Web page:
Export complications for Ecuador's banana industry
The changes have made exporters evaluate the upward effect of capacity delays on costs. Eduardo Ledesma of the Banana Exporters Association explained the details of the new system.
"What has happened is that customs has established a new mechanism for containers. They are applying certain rules that complicate processing upon opening customs permits," Ledesma said.
"Before, customs opened the first car that came and now they open the last one. The downside is that if the last car doesn't go in, all of them can be left out unless they open another permit."
Additional complication comes from time limits for the arrival of containers to the port of Guayaquil.
"Another problem is that the port of Guayaquil, which is administered by the business Contecon, is placing time limits for car arrival. This can complicate processing and shipments of fruit abroad," he said.
On the other hand, low temperatures have affected banana processing and helped lower exports to date by 7.58% compared to 2012.
"There is no major damage to plantations but there has been a reduction in exports. There has not been a reaction regarding price on the international market. It has remained stable," Ledesma said.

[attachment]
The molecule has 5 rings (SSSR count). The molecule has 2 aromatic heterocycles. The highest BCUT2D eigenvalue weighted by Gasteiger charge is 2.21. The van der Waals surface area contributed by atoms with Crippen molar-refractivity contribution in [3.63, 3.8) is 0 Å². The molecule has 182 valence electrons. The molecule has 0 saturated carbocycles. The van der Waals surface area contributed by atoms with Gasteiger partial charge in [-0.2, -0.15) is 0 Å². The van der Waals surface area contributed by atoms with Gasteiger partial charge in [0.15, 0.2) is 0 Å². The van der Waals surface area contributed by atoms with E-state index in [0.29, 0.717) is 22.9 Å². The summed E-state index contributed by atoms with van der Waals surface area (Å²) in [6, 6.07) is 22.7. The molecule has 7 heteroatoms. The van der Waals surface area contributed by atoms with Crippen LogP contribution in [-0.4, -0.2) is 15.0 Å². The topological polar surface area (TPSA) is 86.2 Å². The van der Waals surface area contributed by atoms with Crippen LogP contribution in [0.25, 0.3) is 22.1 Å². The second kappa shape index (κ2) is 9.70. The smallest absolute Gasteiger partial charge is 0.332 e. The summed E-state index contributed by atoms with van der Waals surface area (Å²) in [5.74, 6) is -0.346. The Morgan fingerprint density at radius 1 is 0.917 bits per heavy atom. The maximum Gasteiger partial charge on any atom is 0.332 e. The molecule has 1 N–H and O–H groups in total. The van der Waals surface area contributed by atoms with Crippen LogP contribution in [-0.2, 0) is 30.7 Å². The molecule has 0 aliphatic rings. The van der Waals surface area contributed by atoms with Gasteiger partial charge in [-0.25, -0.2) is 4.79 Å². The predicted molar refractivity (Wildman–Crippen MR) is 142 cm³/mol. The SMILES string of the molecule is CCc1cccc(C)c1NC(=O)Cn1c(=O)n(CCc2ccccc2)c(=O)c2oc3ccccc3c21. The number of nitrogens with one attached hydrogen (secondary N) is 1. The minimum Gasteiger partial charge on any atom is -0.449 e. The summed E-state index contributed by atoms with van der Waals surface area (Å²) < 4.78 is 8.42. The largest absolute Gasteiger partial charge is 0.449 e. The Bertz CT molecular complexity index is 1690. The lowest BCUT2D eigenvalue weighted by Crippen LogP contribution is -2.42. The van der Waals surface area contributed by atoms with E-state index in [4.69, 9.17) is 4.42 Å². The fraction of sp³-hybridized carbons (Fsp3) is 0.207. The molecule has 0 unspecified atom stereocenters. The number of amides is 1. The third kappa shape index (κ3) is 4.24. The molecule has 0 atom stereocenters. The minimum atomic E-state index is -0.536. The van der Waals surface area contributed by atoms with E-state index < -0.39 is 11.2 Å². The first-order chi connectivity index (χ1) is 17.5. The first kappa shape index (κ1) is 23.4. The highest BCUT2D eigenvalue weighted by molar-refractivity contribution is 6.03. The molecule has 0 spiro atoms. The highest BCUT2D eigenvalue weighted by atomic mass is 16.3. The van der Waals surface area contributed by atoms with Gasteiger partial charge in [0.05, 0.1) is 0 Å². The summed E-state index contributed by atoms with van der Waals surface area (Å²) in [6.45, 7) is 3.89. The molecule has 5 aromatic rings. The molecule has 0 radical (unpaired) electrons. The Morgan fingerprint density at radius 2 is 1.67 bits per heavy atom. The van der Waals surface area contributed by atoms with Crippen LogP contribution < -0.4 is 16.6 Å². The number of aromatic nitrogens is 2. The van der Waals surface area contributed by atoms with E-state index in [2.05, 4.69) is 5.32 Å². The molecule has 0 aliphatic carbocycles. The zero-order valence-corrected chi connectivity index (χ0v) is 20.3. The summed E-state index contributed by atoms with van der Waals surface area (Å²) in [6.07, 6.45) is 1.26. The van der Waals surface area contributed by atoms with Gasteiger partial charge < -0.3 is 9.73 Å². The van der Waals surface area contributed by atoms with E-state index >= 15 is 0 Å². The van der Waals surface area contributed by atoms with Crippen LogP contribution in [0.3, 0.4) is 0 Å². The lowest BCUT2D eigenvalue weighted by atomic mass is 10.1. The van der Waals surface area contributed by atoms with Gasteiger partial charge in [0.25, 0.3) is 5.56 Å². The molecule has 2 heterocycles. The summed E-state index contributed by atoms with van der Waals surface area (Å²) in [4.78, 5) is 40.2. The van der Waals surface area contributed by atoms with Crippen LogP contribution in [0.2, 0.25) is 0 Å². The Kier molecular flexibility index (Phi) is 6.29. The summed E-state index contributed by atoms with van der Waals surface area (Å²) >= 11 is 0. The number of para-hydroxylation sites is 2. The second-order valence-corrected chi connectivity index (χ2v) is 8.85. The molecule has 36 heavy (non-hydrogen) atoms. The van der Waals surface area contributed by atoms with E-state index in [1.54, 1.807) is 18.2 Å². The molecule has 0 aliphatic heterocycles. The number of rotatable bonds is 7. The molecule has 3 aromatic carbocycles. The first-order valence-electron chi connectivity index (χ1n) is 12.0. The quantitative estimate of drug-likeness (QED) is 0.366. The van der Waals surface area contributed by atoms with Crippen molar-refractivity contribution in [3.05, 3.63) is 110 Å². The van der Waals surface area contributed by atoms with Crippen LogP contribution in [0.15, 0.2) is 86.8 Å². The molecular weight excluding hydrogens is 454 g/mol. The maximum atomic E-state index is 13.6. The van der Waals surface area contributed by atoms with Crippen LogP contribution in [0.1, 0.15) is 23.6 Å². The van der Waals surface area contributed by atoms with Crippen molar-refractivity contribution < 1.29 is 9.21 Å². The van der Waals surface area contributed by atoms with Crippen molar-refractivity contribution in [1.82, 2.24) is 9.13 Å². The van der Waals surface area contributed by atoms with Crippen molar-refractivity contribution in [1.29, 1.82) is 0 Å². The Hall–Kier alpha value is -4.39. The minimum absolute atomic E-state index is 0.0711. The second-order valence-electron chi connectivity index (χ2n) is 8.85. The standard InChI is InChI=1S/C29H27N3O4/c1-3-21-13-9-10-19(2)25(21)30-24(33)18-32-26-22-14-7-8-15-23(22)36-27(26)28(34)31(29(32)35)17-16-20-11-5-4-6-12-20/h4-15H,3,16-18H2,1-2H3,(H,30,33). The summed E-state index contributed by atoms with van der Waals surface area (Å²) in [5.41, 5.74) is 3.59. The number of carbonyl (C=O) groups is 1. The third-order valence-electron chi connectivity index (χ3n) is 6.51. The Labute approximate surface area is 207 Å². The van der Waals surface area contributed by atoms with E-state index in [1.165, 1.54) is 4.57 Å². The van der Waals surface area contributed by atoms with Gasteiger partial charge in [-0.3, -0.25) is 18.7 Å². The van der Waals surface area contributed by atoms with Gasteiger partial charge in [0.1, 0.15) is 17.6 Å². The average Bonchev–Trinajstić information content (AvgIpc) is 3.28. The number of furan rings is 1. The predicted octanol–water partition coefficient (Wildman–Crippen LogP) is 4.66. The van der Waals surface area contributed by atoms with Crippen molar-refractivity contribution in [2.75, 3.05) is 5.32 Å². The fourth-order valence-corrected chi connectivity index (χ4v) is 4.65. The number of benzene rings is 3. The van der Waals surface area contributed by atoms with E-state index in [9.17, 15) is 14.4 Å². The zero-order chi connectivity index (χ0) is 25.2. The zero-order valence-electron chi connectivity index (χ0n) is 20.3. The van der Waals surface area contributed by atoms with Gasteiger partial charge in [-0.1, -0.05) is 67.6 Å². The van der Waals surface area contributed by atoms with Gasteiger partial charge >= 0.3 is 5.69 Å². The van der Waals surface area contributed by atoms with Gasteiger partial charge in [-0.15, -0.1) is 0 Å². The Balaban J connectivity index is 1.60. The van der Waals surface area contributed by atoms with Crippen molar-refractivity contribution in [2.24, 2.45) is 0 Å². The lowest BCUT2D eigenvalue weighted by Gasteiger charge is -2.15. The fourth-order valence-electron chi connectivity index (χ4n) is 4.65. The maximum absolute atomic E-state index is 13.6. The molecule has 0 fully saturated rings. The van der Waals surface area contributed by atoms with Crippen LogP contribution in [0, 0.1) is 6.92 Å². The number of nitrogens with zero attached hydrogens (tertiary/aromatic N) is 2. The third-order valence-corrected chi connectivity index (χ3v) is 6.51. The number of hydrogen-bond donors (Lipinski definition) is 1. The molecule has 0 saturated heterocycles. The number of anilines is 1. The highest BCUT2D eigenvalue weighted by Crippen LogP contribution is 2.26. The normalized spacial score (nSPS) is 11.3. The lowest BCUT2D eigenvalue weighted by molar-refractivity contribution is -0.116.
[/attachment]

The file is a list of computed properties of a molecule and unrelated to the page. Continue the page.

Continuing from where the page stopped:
On the positive end of the spectrum, the country's minister of agriculture has eliminated inspection tariffs for containers and has expressed possible elimination of such tariffs for bananas, which corresponds to 0.7% FOB value of each box of bananas exported.
"This tax, which exporters used to pay, will now be taken on by the state. The minister has also offered to eliminate a tax paid by exporters that represented about 4 cents a box. Elimination would come with the objective of making Ecuadorian bananas more competitive," he said.
"The elimination of tariffs would help exporters a lot. Not paying these tariffs would reduce cost a lot. Before, exporters would pay US$80 for every 1,000 boxes inspected and now they will not pay anything because the cost will go to the state."